Shallow Thoughts : tags : alsa
Akkana's Musings on Open Source Computing and Technology, Science, and Nature.
Tue, 13 Dec 2011
One of the distros I'm trying on my Dell Latitude 2120 laptop is Arch Linux.
I like a lot of things about Arch; I had to stop using it on my previous
laptop because something broke in the wi-fi drivers, but I always regretted
giving it up. And it seems to work quite well on the Dell, with one
exception: the system beep (which other distros don't support at all)
was ear-shatteringly loud, far too loud to consider being able to use
this laptop in a public space. Clearly that needed to be fixed.
The usual approach to system beeps, unloading or blacklisting the
pcspkr module, had no effect.
xset b off turned the beep
off in X; I could also set its pitch and duration to change it to a
nice quiet click, though I wasn't able to change the volume that way.
I actually do like having a system beep, as long as it's fairly quiet
and won't disturb people nearby. Unfortunately, xset b only affects
the bell while in X; it didn't have any effect on the deafening sound
Arch gave upon shutdown or reboot.
It turns out that on some laptops, including this Dell, the system beep
goes not through the old-style pcspkr driver, but through the
normal sound card. And the sound card has a separate channel for the
system beep, so even if you have your volume turned down, the beep
may still be at 100%. All I needed to do was run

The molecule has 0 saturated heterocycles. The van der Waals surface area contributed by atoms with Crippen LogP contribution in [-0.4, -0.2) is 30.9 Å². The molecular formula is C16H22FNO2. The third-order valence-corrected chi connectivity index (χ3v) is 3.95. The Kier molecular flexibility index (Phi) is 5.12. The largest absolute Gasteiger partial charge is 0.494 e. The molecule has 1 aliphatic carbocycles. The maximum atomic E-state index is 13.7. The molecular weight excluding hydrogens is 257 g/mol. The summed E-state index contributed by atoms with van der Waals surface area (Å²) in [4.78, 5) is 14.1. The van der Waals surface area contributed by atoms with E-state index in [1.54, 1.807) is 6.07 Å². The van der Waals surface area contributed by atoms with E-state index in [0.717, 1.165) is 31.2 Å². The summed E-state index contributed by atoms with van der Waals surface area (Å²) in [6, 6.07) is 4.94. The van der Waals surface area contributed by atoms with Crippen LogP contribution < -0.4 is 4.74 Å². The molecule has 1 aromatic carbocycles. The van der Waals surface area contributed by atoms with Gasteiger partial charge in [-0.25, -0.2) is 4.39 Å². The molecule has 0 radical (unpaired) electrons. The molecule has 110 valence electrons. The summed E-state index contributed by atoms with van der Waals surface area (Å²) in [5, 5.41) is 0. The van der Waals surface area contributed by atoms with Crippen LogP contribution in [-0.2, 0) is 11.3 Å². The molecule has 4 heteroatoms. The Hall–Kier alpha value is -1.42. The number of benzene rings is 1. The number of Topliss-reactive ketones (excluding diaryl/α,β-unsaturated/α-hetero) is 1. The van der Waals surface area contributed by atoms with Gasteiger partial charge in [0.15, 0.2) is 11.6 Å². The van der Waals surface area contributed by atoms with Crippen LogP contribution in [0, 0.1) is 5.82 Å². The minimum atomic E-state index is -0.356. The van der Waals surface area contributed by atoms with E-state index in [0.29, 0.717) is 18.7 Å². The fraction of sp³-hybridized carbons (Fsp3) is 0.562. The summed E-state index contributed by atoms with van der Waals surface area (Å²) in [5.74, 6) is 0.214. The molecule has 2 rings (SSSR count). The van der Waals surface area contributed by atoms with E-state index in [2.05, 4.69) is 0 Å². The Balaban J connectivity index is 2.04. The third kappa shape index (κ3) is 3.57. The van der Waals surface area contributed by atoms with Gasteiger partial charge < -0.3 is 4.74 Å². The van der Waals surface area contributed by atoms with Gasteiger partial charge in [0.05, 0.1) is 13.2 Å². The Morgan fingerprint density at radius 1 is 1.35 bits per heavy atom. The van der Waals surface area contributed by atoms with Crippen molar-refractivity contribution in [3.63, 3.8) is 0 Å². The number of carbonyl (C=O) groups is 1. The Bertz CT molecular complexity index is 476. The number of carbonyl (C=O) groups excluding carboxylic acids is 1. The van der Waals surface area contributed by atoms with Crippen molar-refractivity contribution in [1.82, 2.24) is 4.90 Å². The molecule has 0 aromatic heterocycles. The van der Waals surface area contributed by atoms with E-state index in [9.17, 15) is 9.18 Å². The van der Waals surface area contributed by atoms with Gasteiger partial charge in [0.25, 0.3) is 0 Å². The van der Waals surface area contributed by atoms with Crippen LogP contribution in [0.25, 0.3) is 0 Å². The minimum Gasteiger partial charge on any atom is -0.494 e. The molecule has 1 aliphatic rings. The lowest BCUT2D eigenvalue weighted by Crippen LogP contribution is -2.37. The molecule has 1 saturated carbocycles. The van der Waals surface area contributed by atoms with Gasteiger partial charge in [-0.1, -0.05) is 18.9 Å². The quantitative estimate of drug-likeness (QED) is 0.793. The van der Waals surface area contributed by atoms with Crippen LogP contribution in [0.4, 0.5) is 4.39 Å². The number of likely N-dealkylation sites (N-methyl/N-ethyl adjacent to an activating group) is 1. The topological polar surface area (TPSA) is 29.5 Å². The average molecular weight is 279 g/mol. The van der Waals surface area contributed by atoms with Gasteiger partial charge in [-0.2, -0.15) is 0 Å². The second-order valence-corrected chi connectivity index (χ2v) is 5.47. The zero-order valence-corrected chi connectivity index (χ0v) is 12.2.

and find out what the channel was called: "Beep".
Given that, I could use the amixer program to ensure the beep volume
will be sane when I log in. I added the following to .zlogin
(for zsh; obviously, adjust for your own shell):
amixer -q -c 0 set Beep 5
That gave me a nice quiet beep. If I need to turn it off completely,
amixer can do that too:
amixer -q -c 0 set Beep mute
amixer -q -c 0 set Beep 0 doesn't actually
set the volume to zero, just sets it very low).
That volume setting applies to the shutdown beep, too, fortunately.
Though what I'd really like is to have quiet beeps while I'm running, but no
shutdown beep at all. I don't understand the purpose of the shutdown beep;
obviously I know when I've told my machine to shut down or reboot, so
why do I need an audible reminder? But I've been unable to find anything
explaining what's causing this beep. I tried adding a
amixer -q -c 0 set Beep mute to /etc/rc.local.shutdown,
but it didn't help; apparently the shutdown beep is called before that
file is run. Which strongly suggests it is being run by Arch Linux,
not by something in the BIOS. But nobody I've asked had any suggestions
as to its source, or how to change it. Another enduring Linux mystery ...
Update: I mentioned xset b as a way to adjust beeps inside X -- in
addition to turning beeps totally off, you can also set pitch, duration,
and sometimes volume though the volume part didn't work for me.
But outside X, you can make similar adjustments
with setterm, e.g.
setterm -bfreq 400 -blength 50.
Thanks to Mikachu for the tip!
[ 12:05 Dec 13, 2011
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Tue, 07 Apr 2009
Today's award concerns clarity of error messages.
My desktop machine has been getting flakier for a week or two.
Strange messages at boot, CDROM drive unable to burn reliably or